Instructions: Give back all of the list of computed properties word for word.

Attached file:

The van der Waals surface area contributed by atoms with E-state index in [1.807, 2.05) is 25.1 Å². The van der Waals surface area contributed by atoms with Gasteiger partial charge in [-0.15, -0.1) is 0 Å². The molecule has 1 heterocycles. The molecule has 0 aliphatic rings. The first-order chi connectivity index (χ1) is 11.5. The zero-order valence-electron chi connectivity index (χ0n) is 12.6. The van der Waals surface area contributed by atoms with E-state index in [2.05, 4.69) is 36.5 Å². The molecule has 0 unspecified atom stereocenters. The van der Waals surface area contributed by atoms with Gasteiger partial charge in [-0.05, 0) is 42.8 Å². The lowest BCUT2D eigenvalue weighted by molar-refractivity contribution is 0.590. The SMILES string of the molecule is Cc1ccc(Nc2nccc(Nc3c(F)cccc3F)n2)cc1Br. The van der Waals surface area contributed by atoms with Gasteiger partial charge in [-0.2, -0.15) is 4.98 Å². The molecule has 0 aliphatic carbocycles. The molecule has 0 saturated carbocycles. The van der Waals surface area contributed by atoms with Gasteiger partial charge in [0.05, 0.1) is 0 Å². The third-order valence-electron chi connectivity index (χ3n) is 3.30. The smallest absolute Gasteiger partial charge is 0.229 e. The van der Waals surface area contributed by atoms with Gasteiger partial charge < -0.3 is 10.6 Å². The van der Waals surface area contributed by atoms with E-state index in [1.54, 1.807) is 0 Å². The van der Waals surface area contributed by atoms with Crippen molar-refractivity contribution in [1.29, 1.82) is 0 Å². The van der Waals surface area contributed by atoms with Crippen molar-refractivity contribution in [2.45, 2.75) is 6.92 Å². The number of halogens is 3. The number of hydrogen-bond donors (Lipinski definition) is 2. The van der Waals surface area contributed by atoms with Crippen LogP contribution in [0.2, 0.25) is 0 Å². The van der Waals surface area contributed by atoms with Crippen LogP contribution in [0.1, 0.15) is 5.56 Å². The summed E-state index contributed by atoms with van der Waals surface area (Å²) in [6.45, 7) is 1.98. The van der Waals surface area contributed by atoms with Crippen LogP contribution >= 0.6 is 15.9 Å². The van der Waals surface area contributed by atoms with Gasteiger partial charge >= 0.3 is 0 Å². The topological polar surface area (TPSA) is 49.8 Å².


The van der Waals surface area contributed by atoms with E-state index in [1.807, 2.05) is 25.1 Å². The van der Waals surface area contributed by atoms with Gasteiger partial charge in [-0.15, -0.1) is 0 Å². The molecule has 1 heterocycles. The molecule has 0 aliphatic rings. The first-order chi connectivity index (χ1) is 11.5. The zero-order valence-electron chi connectivity index (χ0n) is 12.6. The van der Waals surface area contributed by atoms with E-state index in [2.05, 4.69) is 36.5 Å². The molecule has 0 unspecified atom stereocenters. The van der Waals surface area contributed by atoms with Gasteiger partial charge in [-0.05, 0) is 42.8 Å². The lowest BCUT2D eigenvalue weighted by molar-refractivity contribution is 0.590. The SMILES string of the molecule is Cc1ccc(Nc2nccc(Nc3c(F)cccc3F)n2)cc1Br. The van der Waals surface area contributed by atoms with Gasteiger partial charge in [-0.2, -0.15) is 4.98 Å². The molecule has 0 aliphatic carbocycles. The molecule has 0 saturated carbocycles. The van der Waals surface area contributed by atoms with Gasteiger partial charge in [0.05, 0.1) is 0 Å². The third-order valence-electron chi connectivity index (χ3n) is 3.30. The smallest absolute Gasteiger partial charge is 0.229 e. The van der Waals surface area contributed by atoms with Gasteiger partial charge < -0.3 is 10.6 Å². The van der Waals surface area contributed by atoms with E-state index in [1.54, 1.807) is 0 Å². The van der Waals surface area contributed by atoms with Crippen molar-refractivity contribution in [1.29, 1.82) is 0 Å². The van der Waals surface area contributed by atoms with Crippen molar-refractivity contribution in [2.45, 2.75) is 6.92 Å². The number of halogens is 3. The number of hydrogen-bond donors (Lipinski definition) is 2. The van der Waals surface area contributed by atoms with Crippen LogP contribution in [0.2, 0.25) is 0 Å². The van der Waals surface area contributed by atoms with Crippen LogP contribution in [0.1, 0.15) is 5.56 Å². The summed E-state index contributed by atoms with van der Waals surface area (Å²) in [6.45, 7) is 1.98. The van der Waals surface area contributed by atoms with Crippen LogP contribution >= 0.6 is 15.9 Å². The van der Waals surface area contributed by atoms with Gasteiger partial charge >= 0.3 is 0 Å². The topological polar surface area (TPSA) is 49.8 Å².